Technical reasons aside, a fair bit of the lack of adoption seemed to be driven by the "it's not what I'm used to using" factor. As well as that you had a healthy serving of "my favourite platform's better than yours" mentality as well. While it's still very common these days, back then PC enthusiasts, (both corporate and private) would poo poo alternative platforms to theirs for no valid technical reasons. Many then, and sadly many still do, seek to engineer reasons (no matter how weak) for why people must use a particular platform (their personal choice).
While Commodore didn't produce the most effective marketing for corporate folk (to say the least), for people who think of themselves as gods gift to computer noobs, many IT people sure did make a point of ushering people away from and decrying the benefits of the other more advanced platforms until their own preferred platform had them as well, and then, boy, it was amusing to watch their new dog and pony show with them proclaiming just how fantastic GUI's and multi-tasking really were now.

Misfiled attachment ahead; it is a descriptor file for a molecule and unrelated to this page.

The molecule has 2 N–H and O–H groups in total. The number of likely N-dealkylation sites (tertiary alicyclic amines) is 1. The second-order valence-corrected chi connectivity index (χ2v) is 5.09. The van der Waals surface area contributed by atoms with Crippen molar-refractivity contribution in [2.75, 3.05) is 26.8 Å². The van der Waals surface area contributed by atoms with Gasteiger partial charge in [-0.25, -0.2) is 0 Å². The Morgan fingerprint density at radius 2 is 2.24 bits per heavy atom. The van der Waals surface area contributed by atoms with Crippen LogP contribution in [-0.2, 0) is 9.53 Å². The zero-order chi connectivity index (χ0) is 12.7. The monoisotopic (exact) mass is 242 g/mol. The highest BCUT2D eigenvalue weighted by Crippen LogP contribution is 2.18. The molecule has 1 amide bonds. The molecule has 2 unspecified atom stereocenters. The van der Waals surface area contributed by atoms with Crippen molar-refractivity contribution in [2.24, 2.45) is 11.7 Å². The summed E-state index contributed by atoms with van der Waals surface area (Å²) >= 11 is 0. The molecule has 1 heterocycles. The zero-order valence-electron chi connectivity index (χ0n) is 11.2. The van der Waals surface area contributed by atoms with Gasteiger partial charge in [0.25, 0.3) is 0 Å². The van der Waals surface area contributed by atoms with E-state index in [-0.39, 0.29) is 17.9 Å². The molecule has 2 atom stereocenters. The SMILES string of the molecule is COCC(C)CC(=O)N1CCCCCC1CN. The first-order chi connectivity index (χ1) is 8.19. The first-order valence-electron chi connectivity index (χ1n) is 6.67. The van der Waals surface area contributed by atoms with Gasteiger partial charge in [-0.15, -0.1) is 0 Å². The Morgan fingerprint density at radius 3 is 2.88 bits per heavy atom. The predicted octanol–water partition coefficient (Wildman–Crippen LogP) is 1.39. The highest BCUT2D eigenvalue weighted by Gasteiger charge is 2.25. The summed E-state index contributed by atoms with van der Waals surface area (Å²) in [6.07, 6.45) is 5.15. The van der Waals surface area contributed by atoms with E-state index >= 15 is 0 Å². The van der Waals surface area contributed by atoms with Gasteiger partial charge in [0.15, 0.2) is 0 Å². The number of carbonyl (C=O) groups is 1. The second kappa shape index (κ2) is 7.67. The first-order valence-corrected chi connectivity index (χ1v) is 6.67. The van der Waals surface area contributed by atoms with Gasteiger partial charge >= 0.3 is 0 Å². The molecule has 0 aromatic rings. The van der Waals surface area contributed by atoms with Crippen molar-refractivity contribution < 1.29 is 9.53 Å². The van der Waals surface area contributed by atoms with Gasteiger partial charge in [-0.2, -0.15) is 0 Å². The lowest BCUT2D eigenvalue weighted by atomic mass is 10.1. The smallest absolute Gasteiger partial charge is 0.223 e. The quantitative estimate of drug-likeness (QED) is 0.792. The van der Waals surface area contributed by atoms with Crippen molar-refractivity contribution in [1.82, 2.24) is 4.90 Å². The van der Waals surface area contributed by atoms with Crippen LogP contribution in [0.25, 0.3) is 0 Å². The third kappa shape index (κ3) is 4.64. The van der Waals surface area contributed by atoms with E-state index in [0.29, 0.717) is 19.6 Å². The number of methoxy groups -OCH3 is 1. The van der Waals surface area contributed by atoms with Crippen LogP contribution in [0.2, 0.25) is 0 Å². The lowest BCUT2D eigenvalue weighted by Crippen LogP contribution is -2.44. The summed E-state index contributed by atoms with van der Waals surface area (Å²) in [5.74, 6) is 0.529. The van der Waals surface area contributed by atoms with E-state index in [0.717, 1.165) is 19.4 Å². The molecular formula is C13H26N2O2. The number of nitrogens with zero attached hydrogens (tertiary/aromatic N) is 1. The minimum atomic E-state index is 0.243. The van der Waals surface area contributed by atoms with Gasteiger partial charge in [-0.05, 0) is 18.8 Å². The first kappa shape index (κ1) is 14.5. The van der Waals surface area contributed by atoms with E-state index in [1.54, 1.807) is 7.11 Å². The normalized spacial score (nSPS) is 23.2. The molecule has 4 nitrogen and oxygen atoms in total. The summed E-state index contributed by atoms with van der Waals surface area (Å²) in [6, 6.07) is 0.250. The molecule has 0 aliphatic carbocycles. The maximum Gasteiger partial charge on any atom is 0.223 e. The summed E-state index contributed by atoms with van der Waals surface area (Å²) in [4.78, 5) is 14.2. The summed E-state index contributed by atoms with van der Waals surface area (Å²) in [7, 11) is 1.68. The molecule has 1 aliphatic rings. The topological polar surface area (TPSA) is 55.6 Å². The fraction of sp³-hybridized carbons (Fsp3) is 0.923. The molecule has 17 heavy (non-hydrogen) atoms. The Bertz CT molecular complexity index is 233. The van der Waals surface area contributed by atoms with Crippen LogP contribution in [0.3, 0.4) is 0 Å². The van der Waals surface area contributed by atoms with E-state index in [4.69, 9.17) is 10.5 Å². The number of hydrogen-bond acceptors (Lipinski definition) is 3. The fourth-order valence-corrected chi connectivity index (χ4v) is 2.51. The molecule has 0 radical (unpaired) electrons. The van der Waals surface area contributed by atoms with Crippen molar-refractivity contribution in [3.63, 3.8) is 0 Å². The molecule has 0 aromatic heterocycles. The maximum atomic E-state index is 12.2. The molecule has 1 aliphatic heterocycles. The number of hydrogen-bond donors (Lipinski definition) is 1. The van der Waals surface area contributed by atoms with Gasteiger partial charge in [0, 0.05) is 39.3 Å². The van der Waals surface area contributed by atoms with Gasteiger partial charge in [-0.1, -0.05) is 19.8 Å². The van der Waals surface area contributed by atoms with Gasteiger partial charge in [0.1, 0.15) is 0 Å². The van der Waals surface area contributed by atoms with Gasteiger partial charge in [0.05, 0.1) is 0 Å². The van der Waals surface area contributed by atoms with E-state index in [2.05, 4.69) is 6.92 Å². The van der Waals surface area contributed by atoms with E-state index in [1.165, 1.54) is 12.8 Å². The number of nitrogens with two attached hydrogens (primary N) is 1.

Word processors, DTP packages, spreadsheets and databases were all there to be had for the alternative platforms. It was back then just as mandatory as it is now to have at least those bases covered for each and every platform. While there were some really good packages for MS DOS there were for the other platforms as well and when combined with those other platforms intrinsic benefits it really does make ya think. There was a decent emphasis on games and graphics titles for both the Atari and Amiga platforms around launch and through their lifetimes but they also strongly pushed the benefits for productivity of their GUIs environments not to mention pre-emptive multi-tasking for the Amiga.
There was a bit of a trajectory for an IBM and clone dominated industry being set even by 85 or 86 or so, but not to the extent that the newer platforms on a purely technical level would've been able to overcome in a neutral market place. The power of the FUD was as strong as ever during those days.
I should say though that if the IBM PC platform was a complete piece of junk it wouldn't of succeeded no matter how strong the lobbying, etc. It was at least a serviceable, and later quite a compelling platform. Just not always the most compelling available.